This new musical is concise, dark and passionate – certainly worth developing further.
Transforming the events behind the infamous gunpowder plot, Ricky Allan (music, lyrics and book) and Kieran Lynn’s (book) new musical Treason is a dark and concise show that captures the era perfectly through its music – even if the characters could use a bit more development.
Focusing predominately about the events and the build up to the failed assassination attempt, the story behind Treason is mainly told through the impressively written music that captures the plot as well as the passion of the plotters and the feelings of their loved ones. Running at just 50 minutes long, it is a remarkably focused show – even in this concert performance that shows off the potential for it to be developed further.
Directed by Hannah Chissick, every drop of passion that is to be found in the show is wonderfully drawn out in this concert performance – highlighted particularly during ‘Take Things into Our Own Hands’ in which the plotters led by Robert Catesby (Oliver Tompsett) share their frustration and anger about King James going back on his word about being fair to Catholics. Like so many songs to feature in Treason the Musical, it is a raw and powerful moment that has been brilliantly crafted to show the point of no return.
Meanwhile, other songs that particularly standout and make the audience pay attention include the brutally honest ‘The Cold Hard Ground’ in which Catesby is aware what he is doing is dangerous and can lead to his death – but his determination for freedom to be Catholic and not be persecuted means he is more than determined to see it through no matter the consequences. Meanwhile, ‘When Will I See You Again’ and ‘Blind Faith’ are beautifully haunting and heartbreaking in equal measures.
But I also admired the style of the narration that is on display. The poetic quality of the words that capture the history in a light and informative way is matched in the way in which Debris Stevenson as narrator delivers them with such frankness draws the audience in further to the story. Meanwhile, the story is made incredibly clear – which is great for those who perhaps don’t know the exact details leading up to the failed assassination.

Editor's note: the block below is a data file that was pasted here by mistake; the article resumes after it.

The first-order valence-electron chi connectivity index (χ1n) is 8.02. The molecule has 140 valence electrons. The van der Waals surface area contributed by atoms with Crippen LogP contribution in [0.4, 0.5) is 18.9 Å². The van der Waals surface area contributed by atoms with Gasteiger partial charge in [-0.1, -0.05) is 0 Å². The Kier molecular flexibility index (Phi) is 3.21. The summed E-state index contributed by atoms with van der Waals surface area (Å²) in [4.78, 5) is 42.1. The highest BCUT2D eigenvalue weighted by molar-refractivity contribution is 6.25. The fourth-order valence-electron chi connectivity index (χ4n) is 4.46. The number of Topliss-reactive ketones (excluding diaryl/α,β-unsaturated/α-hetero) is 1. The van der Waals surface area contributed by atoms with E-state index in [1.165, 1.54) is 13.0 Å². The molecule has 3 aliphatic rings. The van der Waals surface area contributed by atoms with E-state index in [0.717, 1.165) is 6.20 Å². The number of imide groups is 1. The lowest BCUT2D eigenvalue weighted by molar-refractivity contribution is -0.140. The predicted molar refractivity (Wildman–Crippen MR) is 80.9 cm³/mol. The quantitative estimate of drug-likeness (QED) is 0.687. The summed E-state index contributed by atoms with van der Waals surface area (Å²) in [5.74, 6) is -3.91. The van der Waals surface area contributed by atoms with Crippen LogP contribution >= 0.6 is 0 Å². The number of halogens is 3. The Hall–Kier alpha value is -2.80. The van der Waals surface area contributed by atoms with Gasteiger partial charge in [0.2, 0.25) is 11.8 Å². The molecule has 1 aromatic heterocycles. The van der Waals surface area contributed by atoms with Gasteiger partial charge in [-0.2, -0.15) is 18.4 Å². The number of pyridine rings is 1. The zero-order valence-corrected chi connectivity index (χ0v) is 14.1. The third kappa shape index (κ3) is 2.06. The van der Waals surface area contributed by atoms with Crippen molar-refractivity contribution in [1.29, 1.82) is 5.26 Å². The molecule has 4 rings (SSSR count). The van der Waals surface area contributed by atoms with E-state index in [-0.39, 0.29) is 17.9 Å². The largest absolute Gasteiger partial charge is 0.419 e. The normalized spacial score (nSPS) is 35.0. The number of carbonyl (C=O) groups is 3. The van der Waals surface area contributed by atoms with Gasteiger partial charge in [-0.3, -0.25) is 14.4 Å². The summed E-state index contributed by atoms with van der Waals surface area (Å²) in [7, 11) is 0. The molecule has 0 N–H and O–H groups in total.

It does have to be said that Treason does need to expanded a bit more in terms of character development and filling out even more detail about the lead up to the events of November 5th 1605. The audience does need deeper understanding of the characters and their backstory to really get to grips with what occurs – however of course this easily rectified the further that this musical develops over time.
This being said, this concert production features a strong cast – who I hope will return to the roles on a later basis. In particular, Oliver Tompsett as Robert Catesby delivers a strong, passionate and charismatic character – a commanding leader. His energy and passion shine through every moment that he is involved and is enjoyable to watch. Elsewhere, Daniel Boys is a delightfully flamboyant and petulant King James, Bradley Jaden charmingly naive as Thomas Percy and Lucie Jones as Martha Percy certainly deserves more time for her character to be developed. The whole thing is wonderfully narrated with great style and personality by Debris Stevenson.
Overall, this might be a bleak musical in terms of plot but it is also filled with passion and focus that makes it compelling to watch – even if you know how the story ends. Let’s hope that the work already done on this musical can be taken a bit further to be enjoyed as a full scale production.
By Emma Clarendon
Treason the Musical in Concert continues to be streamed until the 14th March. To book tickets visit: https://treasonthemusical.com/.